The train stopped in the middle of the night and I gave a jump. Was it a technical problem? That was what I first thought, but this idea disappeared fast when the first passengers came in. We were in Ulan-Ude station:
УЛАН-УДЭ, километр 5600
The train had finally and definitively entered Asia. Indeed, a Mongolian atmosphere penetrated the carriage as new voyagers sat down opposite me. We were still on Russian territory, and yet I was sure that this calm and friendly Asian town had a lot of interesting and exotic things to show.
What a pity! The stop was too short to adventure into this puzzling place. I was reduced to travelling alongside huge and magnificent river Амур (Amur), natural border of more than 2000 miles long between Siberian Russia and North-Eastern China, on rails that guided me to Vladivostok. I would see just a little part of it before reaching salted landscapes of Far Eastern Russia.
Saturday, January 8th
I was still on board, playing cards with Russian friendly people. One of them said to me with a large smile:
- Ты проигрываешь. Почему ты улыбаешься?
- Я улыбаюсь потому что думаю о брате. Это его день рождения.
- Сосредоточивай твоё внимание скореи на твоей игре! he said to me with an amused wink.
(- You're losing. Why are you smiling?)
(- I'm smiling because I'm thinking about my brother. It's his birthday.)
(- You'd better concentrate yourself on your game!)
It was quite a long day. Even if I was happy to be there, on the train, watching landscapes that flashed past before my eyes, I began to feel jet lag weighing on my eyelids. Lots of the seven time zones the Trans-Siberian crossed were already behind us, but the ones in which we were that Saturday proposed no big cities to visit.
Nevertheless, the approach of Биробиджан (Birobidjan) station in the night, capital of Jewish Autonomous Oblast region created in 1934, was a singular moment. Indeed, an inhabitant of this city I met on board explained to me that the name of the city, written in Hebrew inside the station, was a symbol of the community pride. Even if the population of this town didn't reach 80.000 inhabitants, it was a place where it was good to live thanks to its surrounding greenery.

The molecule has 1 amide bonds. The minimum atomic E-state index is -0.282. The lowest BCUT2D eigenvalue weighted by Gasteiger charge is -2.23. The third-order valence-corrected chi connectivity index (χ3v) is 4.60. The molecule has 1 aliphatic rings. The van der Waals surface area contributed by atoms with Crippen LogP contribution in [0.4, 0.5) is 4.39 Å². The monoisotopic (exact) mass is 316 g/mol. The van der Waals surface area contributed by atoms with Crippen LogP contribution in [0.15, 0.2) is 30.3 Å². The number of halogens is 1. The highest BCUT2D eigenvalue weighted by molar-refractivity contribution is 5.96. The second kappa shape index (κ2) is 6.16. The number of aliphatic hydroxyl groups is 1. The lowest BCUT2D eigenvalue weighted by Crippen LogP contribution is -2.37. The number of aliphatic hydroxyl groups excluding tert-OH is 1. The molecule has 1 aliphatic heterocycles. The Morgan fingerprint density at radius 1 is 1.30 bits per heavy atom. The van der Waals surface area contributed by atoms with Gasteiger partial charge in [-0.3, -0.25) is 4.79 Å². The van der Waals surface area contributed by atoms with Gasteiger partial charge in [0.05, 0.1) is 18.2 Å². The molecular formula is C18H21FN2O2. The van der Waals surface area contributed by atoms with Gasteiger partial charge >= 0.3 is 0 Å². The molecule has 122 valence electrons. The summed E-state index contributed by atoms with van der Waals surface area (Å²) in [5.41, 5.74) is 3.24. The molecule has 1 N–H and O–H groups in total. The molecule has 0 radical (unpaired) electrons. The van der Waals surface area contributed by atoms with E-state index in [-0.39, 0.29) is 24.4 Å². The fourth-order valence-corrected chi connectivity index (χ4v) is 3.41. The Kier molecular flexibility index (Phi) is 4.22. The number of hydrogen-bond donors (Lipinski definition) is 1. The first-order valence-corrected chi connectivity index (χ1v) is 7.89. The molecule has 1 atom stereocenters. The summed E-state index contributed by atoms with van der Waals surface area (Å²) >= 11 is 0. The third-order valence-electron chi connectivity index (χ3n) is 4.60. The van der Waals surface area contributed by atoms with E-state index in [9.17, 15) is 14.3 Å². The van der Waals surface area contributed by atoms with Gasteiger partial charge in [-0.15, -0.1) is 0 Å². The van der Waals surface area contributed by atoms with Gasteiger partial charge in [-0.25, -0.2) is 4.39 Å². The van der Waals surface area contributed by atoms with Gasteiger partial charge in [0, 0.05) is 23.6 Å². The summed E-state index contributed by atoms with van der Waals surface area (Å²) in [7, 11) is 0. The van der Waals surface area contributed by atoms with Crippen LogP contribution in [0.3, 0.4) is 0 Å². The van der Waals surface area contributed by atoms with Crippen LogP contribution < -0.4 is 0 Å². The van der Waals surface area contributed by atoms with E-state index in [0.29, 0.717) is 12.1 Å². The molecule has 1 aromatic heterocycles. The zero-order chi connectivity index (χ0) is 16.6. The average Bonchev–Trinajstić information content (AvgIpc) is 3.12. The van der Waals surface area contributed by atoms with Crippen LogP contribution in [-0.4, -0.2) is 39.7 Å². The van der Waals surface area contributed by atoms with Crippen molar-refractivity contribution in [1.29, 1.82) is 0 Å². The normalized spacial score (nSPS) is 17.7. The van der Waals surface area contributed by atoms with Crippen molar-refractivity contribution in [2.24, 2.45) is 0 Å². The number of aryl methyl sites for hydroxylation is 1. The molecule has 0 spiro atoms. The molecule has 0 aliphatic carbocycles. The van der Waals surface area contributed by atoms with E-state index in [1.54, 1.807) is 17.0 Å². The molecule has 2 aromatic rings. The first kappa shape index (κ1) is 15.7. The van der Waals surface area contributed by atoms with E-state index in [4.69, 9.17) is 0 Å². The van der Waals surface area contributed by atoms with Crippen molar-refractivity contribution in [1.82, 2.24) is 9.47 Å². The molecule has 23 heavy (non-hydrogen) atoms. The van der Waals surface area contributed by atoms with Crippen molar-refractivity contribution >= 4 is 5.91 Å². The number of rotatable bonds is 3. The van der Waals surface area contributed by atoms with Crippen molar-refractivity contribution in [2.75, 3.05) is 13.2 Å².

Sunday, January 9th
Early in the morning, our train entered the last big station before Vladivostok the following day, Khabarovsk one:
ХАБАРОВСК, километр 8500
This city was located on Amur river, not far from China since the country was just opposite, on the other shore. Founded in 1858 as a military observation post, Khabarovsk was now a nice and friendly town, but it was above all an important break from the train journey and the last before its terminus. Former capital of the Soviet Far East, the place is known as Boli in Chinese.
There were lots of little things to view in this important industrial centre of 600.000 inhabitants, but without any doubt the most interesting was its bridge. Khabarovsk Bridge used to be the longest in imperial Russia and Eurasia when it was build in 1916.
The stop ended, and for the last time I got on the train. Direction: Vladivostok.
Monday, January 10th
Finally we arrived. I felt really strange when I saw Vladivostok outlined on the horizon. All those kilometres to reach this town! It was a bit as if I was on a rocket and I was approaching another planet. Quite destabilizing.
ВЛАДИВОСТОК, километр 9238
I slowly got down from the step and my foot feverishly hit the ground of this cold but hearty world. Vladivostok was a small provincial town, and it wouldn't have been interesting at all if it had not been one of the most important strategic centres of Russia. In fact, during the first two decades after its annexation by Russia in 1860, Vladivostok had been a little port without importance. But at the end of the 1870s, the Russian government decided to transfer the general administration of the region there. That is why the tiny town had developed urban and port facilities and had become one of the town centres of the region with Khabarovsk.
That was how my journey ended. I knew that the following things I had to do were to visit the submarine which contained the Pacific War Marine Museum and maybe the Sakhalin Islands. Unless I write to Macha...
Thanks to my Russian teacher.
This short story was written for a socio-cultural project (English-Russian) in the 2nd year of my study in ENTPE... but it's clearly not mistakeless !